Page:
Going to university is fun. It’s exciting. For many students, it’s a rite of passage into the adult world. But the post-secondary experience can also be challenging.
Making new friends, meeting academic goals, figuring out how to handle increased independence. These milestones are easier for some students than others. We’d like to share with you, the parents of new university students, some tips for helping your student make a smooth transition into the world of post-secondary education.
2019 Parent Orientation
Monday, August 26, 2019
5 – 7 p.m.
Robbins Health Learning Centre, City Centre Campus, Room 9-100 (Paul Byrne Hall in the Heart)
Northwest corner of 109 Street and 104 Avenue
Parking is available for Parent Orientation on surface lot S East (entrance 105th ave and 110th street) on September 4th starting at 4pm. The screen display will say Parent Orientation. This rate is only available at pay stations on the lot and not on Honk Mobile. Regular rates will apply in west and Robbins Parkades.
Ask questions. Tour the campus. Eat a cupcake. Learn what the transition to post-secondary education means for you, your household's newest student and your family. More details will come your way in a postcard invitation in the summer.
Write. Phone. Text. Email. Skype. Hang out. Chat. From phone calls to care packages, coffee dates to meal-time visits—a connection with home can help ease the stress of separation. Whether your student is still living with you or has left the family nest, it’s important for you to take the time to connect about campus life.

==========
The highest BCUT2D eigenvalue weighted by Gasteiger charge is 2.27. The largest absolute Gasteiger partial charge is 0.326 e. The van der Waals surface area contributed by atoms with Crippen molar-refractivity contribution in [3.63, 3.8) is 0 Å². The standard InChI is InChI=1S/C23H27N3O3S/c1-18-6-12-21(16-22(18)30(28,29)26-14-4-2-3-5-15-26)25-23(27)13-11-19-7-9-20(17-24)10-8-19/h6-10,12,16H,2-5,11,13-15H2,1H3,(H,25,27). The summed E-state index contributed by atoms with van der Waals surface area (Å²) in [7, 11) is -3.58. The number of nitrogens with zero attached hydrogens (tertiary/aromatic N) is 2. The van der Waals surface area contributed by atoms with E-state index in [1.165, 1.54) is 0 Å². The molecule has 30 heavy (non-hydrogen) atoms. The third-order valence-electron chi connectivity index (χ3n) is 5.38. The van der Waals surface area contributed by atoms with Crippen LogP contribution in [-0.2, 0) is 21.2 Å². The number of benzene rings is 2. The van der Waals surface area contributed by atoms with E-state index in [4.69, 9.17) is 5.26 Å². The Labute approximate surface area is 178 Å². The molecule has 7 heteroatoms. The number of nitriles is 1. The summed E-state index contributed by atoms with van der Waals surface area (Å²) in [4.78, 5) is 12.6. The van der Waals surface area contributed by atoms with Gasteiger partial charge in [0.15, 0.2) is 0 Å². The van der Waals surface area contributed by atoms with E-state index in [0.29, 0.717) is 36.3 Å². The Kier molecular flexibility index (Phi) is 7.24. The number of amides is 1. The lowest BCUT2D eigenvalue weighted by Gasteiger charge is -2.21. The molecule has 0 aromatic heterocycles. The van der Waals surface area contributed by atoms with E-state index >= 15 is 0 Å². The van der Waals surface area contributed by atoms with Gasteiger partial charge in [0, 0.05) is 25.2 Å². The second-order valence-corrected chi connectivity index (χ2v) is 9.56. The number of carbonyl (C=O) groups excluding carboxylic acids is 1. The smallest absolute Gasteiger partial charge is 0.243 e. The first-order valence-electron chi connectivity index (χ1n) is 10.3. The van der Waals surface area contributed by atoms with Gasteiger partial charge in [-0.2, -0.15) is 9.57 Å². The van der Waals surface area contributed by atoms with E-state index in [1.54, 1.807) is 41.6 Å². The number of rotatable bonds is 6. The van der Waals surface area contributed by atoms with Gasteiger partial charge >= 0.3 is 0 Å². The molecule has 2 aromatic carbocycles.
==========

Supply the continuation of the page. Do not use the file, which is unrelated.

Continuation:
Showing an interest in the exciting early days of university opens the door for more challenging discussions down the road.
Listening is the key to establishing open, on-going communication with your student.
Of course, you will be curious about their post-secondary experience—their marks, their relationship with professors and peers, even their ability to make their way around campus! That curiosity is natural. But asking pointed questions about grades or giving unsolicited advice may lead to feelings of anger and resentment. Instead, show you are interested by listening to what they have to say about their time on campus.
Successful students are independent students. They take responsibility for their education from application through to convocation.
As parents, it can be difficult to encourage independence. We want our students to succeed at university and we know we have the life experience to help them do just that. But it's important to remember that when new students figure out a situation on their own, they gain experience that is a valuable part of growing and learning.
Because students are considered adults, their privacy is protected by the Freedom of Information and Privacy Act. This means that, no matter how curious you are about your student's performance, the university cannot release personal information.